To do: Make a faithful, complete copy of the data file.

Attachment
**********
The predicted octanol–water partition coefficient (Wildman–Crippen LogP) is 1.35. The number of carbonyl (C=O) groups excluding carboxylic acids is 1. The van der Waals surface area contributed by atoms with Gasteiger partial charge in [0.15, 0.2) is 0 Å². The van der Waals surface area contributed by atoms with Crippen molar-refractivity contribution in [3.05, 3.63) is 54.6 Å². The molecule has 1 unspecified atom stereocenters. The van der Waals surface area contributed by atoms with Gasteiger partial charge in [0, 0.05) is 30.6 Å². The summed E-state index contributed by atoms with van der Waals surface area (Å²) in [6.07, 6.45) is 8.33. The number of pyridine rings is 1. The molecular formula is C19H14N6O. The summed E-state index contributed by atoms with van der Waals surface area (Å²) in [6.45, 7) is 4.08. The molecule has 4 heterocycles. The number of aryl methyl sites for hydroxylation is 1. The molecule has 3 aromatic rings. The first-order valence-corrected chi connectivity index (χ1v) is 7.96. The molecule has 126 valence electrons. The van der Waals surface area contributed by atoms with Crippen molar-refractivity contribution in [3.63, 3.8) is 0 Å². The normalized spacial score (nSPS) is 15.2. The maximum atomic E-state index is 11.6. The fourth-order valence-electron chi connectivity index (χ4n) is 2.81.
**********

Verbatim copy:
The predicted octanol–water partition coefficient (Wildman–Crippen LogP) is 1.35. The number of carbonyl (C=O) groups excluding carboxylic acids is 1. The van der Waals surface area contributed by atoms with Gasteiger partial charge in [0.15, 0.2) is 0 Å². The van der Waals surface area contributed by atoms with Crippen molar-refractivity contribution in [3.05, 3.63) is 54.6 Å². The molecule has 1 unspecified atom stereocenters. The van der Waals surface area contributed by atoms with Gasteiger partial charge in [0, 0.05) is 30.6 Å². The summed E-state index contributed by atoms with van der Waals surface area (Å²) in [6.07, 6.45) is 8.33. The number of pyridine rings is 1. The molecular formula is C19H14N6O. The summed E-state index contributed by atoms with van der Waals surface area (Å²) in [6.45, 7) is 4.08. The molecule has 4 heterocycles. The number of aryl methyl sites for hydroxylation is 1. The molecule has 3 aromatic rings. The first-order valence-corrected chi connectivity index (χ1v) is 7.96. The molecule has 126 valence electrons. The van der Waals surface area contributed by atoms with Crippen molar-refractivity contribution in [3.63, 3.8) is 0 Å². The normalized spacial score (nSPS) is 15.2. The maximum atomic E-state index is 11.6. The fourth-order valence-electron chi connectivity index (χ4n) is 2.81.